As exciting as a new college semester is, figuring out how to pay for it—or how to keep up your funding—can be worrisome. It’s especially challenging when unexpected emergencies impact your financial aid and budgetary plans. If you’re facing any of the following financial emergencies mid-semester, you still have options. Here’s how to handle these situations and smooth out your financial crises.
1. Needing equipment that exceeds your credit card limit
According to the College Board, the average annual cost of books and supplies for an in-state, four-year public school is $1,298 for a full-time undergraduate student. As a college student, you likely don’t have that kind of money on hand. A credit card can be a helpful tool to finance small purchases for a class like lab supplies, which you can repay later. But if the course equipment you need will push your credit card beyond its limit, you need to find another alternative.
What you can do: Talk to your professor. They or the department might have the required supplies available for students in need to borrow during the semester. You can also reach out to classmates who you trust to see if they’d want to split supply costs and share them throughout the semester. If you’re going this route, it can be helpful to find a peer who’s taking the same course but on a different day or time than you. This ensures each party has access to the supplies without creating a conflict.
2. Billing discrepancies with the bursar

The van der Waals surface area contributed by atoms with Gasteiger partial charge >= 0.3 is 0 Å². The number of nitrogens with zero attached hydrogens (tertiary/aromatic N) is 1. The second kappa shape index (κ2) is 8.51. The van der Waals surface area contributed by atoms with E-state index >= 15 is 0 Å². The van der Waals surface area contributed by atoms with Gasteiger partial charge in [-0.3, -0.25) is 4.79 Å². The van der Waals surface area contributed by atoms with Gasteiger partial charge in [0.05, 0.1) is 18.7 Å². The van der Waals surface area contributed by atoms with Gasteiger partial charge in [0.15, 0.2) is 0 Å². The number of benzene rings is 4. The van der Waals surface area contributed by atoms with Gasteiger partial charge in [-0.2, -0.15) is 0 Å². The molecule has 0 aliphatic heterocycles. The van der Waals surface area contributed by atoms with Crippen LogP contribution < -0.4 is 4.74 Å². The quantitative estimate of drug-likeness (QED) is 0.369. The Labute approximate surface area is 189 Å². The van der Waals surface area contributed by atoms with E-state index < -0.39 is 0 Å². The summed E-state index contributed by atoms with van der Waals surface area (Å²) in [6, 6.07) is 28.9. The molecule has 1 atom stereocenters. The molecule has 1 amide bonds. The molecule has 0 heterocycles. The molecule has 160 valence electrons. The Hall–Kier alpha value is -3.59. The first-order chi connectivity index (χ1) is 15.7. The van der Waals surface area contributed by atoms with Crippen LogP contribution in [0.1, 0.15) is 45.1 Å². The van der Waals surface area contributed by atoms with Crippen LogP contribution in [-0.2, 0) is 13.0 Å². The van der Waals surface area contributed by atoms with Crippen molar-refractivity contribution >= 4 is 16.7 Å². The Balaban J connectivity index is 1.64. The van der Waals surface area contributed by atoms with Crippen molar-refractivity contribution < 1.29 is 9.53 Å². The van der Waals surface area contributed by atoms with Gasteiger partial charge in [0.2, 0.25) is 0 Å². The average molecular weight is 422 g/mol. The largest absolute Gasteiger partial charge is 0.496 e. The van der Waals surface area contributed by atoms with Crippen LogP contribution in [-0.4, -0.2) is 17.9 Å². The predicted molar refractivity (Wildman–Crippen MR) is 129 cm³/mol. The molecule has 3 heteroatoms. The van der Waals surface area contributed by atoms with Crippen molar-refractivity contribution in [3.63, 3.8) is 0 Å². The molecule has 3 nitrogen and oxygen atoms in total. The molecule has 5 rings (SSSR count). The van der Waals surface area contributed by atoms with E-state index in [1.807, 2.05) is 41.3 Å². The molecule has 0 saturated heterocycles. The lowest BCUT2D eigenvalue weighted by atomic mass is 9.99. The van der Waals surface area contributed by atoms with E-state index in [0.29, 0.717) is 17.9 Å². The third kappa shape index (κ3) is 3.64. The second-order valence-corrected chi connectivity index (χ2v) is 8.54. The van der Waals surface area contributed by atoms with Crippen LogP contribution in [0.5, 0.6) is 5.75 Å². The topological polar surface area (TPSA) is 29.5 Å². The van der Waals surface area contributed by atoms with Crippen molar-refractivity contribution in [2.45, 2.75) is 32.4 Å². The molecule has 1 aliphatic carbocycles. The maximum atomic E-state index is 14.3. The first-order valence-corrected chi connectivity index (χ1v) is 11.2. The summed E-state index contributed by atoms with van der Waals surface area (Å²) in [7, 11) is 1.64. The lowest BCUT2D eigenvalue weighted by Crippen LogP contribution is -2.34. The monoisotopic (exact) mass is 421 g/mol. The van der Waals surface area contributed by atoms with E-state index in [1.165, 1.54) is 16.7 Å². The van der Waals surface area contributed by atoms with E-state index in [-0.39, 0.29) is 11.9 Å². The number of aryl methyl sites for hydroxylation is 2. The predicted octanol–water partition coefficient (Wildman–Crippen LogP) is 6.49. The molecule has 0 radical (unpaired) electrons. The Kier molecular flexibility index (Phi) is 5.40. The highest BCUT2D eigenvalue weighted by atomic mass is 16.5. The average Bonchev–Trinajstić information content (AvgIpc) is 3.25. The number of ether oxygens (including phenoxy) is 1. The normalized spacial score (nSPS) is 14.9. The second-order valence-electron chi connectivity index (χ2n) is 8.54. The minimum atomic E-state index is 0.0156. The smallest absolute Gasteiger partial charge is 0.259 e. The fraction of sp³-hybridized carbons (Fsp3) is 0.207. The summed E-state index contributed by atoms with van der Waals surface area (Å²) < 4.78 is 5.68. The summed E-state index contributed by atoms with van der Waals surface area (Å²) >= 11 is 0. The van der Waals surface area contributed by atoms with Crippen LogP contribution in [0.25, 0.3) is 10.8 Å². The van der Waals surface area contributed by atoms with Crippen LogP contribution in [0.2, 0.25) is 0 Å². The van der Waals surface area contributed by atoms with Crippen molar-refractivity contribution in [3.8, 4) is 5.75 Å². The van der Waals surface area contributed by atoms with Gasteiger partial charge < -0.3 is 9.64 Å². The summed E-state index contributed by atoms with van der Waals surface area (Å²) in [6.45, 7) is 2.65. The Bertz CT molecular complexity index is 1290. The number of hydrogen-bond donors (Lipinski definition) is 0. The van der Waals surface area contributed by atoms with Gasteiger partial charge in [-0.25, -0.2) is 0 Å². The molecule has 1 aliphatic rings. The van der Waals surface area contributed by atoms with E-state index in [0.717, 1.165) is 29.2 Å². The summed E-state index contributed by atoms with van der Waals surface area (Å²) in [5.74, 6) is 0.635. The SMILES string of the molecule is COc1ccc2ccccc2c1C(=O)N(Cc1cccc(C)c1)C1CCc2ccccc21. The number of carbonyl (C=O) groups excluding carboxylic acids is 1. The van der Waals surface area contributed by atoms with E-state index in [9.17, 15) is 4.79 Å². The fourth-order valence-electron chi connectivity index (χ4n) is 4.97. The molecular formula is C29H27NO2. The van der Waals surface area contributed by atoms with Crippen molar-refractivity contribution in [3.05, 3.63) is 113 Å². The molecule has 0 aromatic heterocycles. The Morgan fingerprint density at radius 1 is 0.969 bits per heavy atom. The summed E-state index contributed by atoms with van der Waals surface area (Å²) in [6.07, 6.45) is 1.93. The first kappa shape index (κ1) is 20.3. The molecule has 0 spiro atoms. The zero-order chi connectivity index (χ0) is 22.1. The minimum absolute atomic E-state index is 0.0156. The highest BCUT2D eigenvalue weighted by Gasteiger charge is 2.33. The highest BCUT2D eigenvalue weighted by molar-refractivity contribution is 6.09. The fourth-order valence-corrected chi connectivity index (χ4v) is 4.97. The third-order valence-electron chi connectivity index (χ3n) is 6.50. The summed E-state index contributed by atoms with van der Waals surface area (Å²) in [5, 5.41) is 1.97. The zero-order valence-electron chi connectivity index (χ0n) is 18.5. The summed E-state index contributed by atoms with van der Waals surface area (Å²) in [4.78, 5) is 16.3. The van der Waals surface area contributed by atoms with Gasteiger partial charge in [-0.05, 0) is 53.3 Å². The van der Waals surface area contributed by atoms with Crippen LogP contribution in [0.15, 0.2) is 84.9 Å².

Some students pay their tuition in full at the start of each semester, but some choose to pay in installments via a payment plan. Staying on top of your billing account is essential to avoid delays with class registration or disruptions to school benefits.
What you can do: If you’ve noticed a billing error from your college bursar, address the discrepancy immediately. Different schools have varying process requirements for disputes. Some colleges require students to contact the bursar within a short time frame upon identifying the discrepancy, for example. At the very least, be prepared to contact your institution’s bursar with the following information:
- Your billing account number
- A copy of the bill
- The amount you believe is incorrect
- Documentation to verify your claim (such as paper receipts or e-payment confirmations verifying how much you’ve paid toward your school bill)
Related: 6 Ways to Reduce the Cost of College
3. Struggling with paying rent
An emergency fund is helpful for short-term financial binds. But if you live off campus and don’t have an emergency fund large enough to cover a full semester’s worth of housing, you’ll need to come up with a long-term solution.
What you can do: Find a reliable roommate to help share the rent. Not only does having a roommate instantly cut your rent liability by 50% (even more with multiple roommates), but other community household expenses will also be split. Monthly expenditures like electricity, water, gas, Wi-Fi, streaming subscriptions, or cable TV—which tend to add up and become difficult to pay over time—will become joint expenses so you won’t have to shoulder the entire load.
4. Having difficulties affording groceries
In addition to tuition costs, other day-to-day expenses can be financially challenging for some students. If you’ve tapped out your financial aid award and nutritious food is cost-prohibitive, there are federal and local resources you can explore.